Fraudulent Transfer of Intangible Asset – December 2016

 

Last month I used a novel application of the Uniform Fraudulent Transfer Act (G.L.c.109A) to obtain a substantial recovery for a commercial client.

 

Typically fraudulent transfer remedies apply where an insolvent debtor transfers an asset to a third party without receiving "reasonably equivalent value." A successful creditor is entitled to recover the value of a fraudulently transferred asset from a third party as damages.

 

Most applications of the statutory remedy involve a conveyance of tangible assets where the transfer is readily apparent and its value easily discernable. My case involved an intangible asset - the insolvent judgment debtor's promise not to compete against a third party competitor. The debtor, being insolvent, simply went out of business, after it was unable to satisfy conditions to close a contemplated merger with the competitor. Under these circumstances, the issue was whether an asset was actually "transferred" to the competitor under the UFTA and, if so, what was the value of the asset so transferred. The competitor hired an expert who offered the opinion that the business of the insolvent debtor had no goodwill.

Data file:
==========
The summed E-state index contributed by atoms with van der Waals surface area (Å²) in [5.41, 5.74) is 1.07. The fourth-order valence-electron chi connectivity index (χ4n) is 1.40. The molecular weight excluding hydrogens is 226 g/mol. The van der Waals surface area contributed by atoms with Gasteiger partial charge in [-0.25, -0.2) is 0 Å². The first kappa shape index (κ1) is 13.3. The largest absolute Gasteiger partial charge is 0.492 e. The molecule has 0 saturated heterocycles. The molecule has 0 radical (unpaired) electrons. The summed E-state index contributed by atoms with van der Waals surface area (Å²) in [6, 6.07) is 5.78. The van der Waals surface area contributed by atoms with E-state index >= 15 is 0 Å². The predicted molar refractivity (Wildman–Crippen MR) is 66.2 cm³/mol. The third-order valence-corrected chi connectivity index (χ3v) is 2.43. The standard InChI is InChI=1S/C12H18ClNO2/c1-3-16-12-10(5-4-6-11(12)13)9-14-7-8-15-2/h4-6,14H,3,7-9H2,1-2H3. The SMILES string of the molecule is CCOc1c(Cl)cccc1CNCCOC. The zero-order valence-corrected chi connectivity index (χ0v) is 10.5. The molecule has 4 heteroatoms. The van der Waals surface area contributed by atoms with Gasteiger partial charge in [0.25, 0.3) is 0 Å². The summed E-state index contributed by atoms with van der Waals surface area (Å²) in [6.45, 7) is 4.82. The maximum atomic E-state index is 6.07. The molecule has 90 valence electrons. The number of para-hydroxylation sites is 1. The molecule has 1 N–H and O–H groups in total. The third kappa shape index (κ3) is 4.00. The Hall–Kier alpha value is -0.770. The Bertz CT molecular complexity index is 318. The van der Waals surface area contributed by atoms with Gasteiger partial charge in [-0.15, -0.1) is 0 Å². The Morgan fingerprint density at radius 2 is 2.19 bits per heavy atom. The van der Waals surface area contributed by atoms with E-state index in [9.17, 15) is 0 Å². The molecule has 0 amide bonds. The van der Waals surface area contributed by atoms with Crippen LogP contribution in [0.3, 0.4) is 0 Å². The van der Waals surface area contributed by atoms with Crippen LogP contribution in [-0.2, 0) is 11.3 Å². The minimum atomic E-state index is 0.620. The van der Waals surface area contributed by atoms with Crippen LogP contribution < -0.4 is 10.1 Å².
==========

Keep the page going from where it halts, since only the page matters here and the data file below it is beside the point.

Through post-judgment discovery the debtor's principal acknowledged that the value of the failed merger was based entirely on the prospect of eliminating the debtor as a competitor in the marketplace. The competitor was able to achieve the same benefit by simply letting the debtor go out of business without having to pay anything. I brought a claim on behalf of my creditor client alleging that, under these circumstances, a fraudulent transfer had occurred. The challenge was that no asset had actually been transferred in any traditional sense.

 

The UFTA provides expansive definitions as to both "asset" and "transfer" to support a creditor's recovery under these circumstances. In reliance on those broad definitions, it was possible to negotiate an advantageous settlement of the creditor’s claim based upon the valuation contained in the failed merger agreement. As a result, the client was able to recover the debt owed it, eventhough the debtor’s business had failed leaving no tangible assets of any sort.